The letters sent to some 20,000 crypto traders request information about profits and losses from crypto transactions made during the fiscal year 2016 through 2018, calculated using the FIFO method. The tax agency’s website describes:

If you have several purchases, you must initially calculate profits and losses according to the FIFO principle (FIFO = First In First Out). This means that the bitcoins you bought first are the ones you sell first.

Denmark's Tax Authority Sends Warning Letters to 20,000 Crypto Owners

Tax Agencies Worldwide Turning Attention to Cryptocurrencies

A growing number of tax authorities worldwide are turning their attention to cryptocurrencies as they have become more popular with growing market capitalizations. Koinly asserted Monday that “Tax agencies are taking note of bitcoin and want to avoid it being seen as a safe haven from taxes.” CEO Singh noted that Denmark has special laws about how capital gains are reported, elaborating:

You can only offset profits with losses from the same cryptocurrency during the same income tax year. This is different from how it works in other countries so existing solutions require a lot of manual work.

The Danish tax authority is not the only one that has sent letters to crypto investors. The U.S., Canada, and India are among the countries that have similarly sent letters to crypto owners seeking to tax their crypto gains.

In July, the U.S. Internal Revenue Service (IRS) announced that it sent out letters to over 10,000 crypto investors reminding them of their tax obligations. The IRS has also stepped up other efforts to identify and convict crypto tax evaders. In its report issued last week, the agency emphasized that “Cryptocurrencies are undermining the financial and tax system,” adding that cyber criminals “now deal in cryptocurrency, again thinking this will make them anonymous, but our agents have once again proved that there is nowhere to hide. We will not stop in our pursuit.” Furthermore, the IRS is now using a new tax form requiring all tax filers to disclose whether they received, sold, sent, exchanged, or acquired any crypto during the year.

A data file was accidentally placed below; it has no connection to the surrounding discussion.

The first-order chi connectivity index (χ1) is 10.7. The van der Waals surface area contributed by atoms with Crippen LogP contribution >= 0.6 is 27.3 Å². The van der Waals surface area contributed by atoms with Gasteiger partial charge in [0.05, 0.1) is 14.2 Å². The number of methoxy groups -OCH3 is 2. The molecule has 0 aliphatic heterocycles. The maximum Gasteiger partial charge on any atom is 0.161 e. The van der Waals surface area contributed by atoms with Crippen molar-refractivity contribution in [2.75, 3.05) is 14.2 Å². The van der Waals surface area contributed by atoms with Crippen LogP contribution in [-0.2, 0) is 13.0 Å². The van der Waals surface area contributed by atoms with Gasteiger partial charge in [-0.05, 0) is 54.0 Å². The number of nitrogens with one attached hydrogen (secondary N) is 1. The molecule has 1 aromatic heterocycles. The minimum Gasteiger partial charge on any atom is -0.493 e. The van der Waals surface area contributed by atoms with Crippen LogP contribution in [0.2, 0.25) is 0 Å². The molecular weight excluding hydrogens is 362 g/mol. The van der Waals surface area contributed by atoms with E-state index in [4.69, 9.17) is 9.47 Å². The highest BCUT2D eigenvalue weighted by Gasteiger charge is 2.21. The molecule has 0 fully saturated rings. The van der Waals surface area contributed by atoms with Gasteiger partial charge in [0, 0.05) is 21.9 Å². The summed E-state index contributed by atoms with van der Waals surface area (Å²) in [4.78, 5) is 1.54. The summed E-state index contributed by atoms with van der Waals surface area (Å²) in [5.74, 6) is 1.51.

“As regulations and guidelines around cryptocurrency taxes clear up, more people are likely to receive similar letters,” Koinly wrote. “This is just the first step in the fight against tax evasion and more serious actions are likely to be taken against investors in the future so it is a good idea to get your affairs in order as early as possible.” has previously published a tax guide as well as a list of useful tax tools for crypto owners.

What do you think of the Danish tax agency sending out warning letters to 20,000 crypto traders and how it was authorized to obtain information from local crypto exchanges? Let us know in the comments section below.

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Tags in this story
Bitcoin, BTC, crypto assets, crypto owners, crypto traders, Cryptocurrency, danish, Denmark, Digital Asset, Digital Currency, filing, Filing Taxes, IRS, Virtual Currency

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Kevin Helms

A student of Austrian Economics, Kevin found Bitcoin in 2011 and has been an evangelist ever since. His interests lie in Bitcoin security, open-source systems, network effects and the intersection between economics and cryptography.